Pairing: Taekook
Warning: Rated mature

When Taehyung enters the room, he’s greeted by the hurried sounds of papers fluttering on top of each other as Jeongguk closes his sketchbook. Jeongguk’s hasty and secretive movements in response to his arrival already seem painfully familiar, yet it’s less than a week ago when Taehyung was still allowed unfettered access to all that Jeongguk created. Finished or not.

“How is your latest masterpiece coming along?” The words have a bitter taste and Taehyung wishes he was better at hiding it.

“Okay, I guess.”

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anonymous asked:

Hi John! I'm a recent graduate and the work that makes me happy in my sketchbook looks completely different than it did 8 months ago when I was in school. I have a better idea about my voice now, but I have no idea how to take these doodles and visual ideas and make them feel like "finals" anymore. Do you have any suggestions about how to take things out of your sketchbook and getting them to a professional level? As always, thanks for the wise words.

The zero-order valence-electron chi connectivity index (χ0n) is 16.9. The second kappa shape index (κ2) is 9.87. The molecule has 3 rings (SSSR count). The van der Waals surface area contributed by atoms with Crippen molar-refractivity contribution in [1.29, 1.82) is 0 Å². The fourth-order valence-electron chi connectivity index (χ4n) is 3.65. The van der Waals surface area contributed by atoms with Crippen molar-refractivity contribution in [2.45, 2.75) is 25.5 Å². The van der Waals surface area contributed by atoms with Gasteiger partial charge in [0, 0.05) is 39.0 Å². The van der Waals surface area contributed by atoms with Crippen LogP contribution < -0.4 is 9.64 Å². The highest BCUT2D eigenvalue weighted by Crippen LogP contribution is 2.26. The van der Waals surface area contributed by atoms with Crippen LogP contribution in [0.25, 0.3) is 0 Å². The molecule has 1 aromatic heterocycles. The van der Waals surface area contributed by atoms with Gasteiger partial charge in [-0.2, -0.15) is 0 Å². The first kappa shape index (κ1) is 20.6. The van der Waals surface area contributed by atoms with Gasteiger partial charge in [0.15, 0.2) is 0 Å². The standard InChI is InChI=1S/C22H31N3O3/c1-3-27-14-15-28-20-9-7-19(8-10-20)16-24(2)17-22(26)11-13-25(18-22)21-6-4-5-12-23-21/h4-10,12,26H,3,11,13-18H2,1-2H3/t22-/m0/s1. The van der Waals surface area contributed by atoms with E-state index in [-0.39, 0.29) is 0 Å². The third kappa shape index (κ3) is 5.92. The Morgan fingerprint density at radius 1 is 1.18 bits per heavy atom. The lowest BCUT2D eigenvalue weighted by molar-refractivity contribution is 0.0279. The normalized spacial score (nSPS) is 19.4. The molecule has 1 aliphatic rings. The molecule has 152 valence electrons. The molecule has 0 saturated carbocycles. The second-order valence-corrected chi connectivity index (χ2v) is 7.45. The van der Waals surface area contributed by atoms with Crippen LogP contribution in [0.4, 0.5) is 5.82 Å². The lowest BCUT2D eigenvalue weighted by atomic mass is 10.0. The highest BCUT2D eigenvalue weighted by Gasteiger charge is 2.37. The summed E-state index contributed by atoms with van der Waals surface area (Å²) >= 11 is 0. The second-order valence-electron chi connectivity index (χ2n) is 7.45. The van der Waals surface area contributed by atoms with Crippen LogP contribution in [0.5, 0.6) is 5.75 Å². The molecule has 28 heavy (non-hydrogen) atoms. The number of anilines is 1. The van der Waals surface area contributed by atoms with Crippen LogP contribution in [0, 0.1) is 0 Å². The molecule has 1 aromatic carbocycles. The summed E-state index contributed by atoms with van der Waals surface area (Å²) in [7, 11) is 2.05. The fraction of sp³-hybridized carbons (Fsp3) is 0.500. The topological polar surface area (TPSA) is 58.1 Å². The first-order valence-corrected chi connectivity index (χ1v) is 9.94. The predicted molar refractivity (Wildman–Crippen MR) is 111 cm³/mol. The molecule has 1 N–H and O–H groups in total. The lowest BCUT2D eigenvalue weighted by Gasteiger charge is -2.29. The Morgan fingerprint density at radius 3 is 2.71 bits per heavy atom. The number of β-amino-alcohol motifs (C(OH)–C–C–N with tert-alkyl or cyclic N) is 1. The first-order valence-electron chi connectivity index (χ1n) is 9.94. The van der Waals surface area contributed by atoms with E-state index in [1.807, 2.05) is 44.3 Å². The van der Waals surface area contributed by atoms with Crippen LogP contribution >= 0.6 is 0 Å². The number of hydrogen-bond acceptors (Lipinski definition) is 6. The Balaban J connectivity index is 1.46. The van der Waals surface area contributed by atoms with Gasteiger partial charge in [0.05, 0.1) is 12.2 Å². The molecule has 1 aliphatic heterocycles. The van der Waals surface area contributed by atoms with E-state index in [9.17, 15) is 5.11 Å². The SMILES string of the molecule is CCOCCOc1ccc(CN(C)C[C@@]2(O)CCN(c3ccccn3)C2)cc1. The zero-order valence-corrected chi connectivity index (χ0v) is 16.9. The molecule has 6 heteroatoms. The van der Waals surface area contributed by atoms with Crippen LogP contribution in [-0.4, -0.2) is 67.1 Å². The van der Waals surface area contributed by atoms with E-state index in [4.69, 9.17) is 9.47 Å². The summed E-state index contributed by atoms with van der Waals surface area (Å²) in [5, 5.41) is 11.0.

I forgot who said it at the Illustration Academy, but someone had offhandedly mentioned that James Jean ruined sketchbooks for everyone. We all laughed knowingly, candidly recognized that we too had gone through a “James Jean phase,” and then hid our ballpoint pens while no one was looking.

The point being James Jean’s sketchbooks are beautiful and wonderful, and we all want to have sketchbooks like that to show everyone and publish through Adhouse. However, the problem is that we are, shockingly, not all James Jean. 

The majority of us have sketchbooks to help us figure things out. They’re probably not going to get published, and they probably don’t make a lot of sense to someone else thumbing through it. And that’s OK! That’s what they should be. As kind of backwards at it seems, think of your sketchbook as an additional computer. It’s ideal for: 

  • Visual problem solving (thumbnailing, sketching.) 
  • Making connections between the information that you input (writing, diagramming, juxtaposition, etc.)
  • Experimentation (with media, subject matter, etc.) 

Note that I don’t necessarily recommend going for more “finished” pieces, ala your instinct after thumbing through a Process Recess book. I think the strength of one’s sketchbook lies in its volume. Who do you think will have a more comprehensive knowledge of drawing? A guy who does 1 giant drawing, or a someone who does 100 small ones?

Now, what I think you’re really asking is: that’s great and all, but what constitutes a finished piece? I think my criterion for a final is if the piece “speaks for itself” (Again, stolen from the Illustration Academy.) Do the formal elements of the piece support what you’re trying to say? (Design) And is it executed in such a way so as none of those formal elements are lacking? (Craft)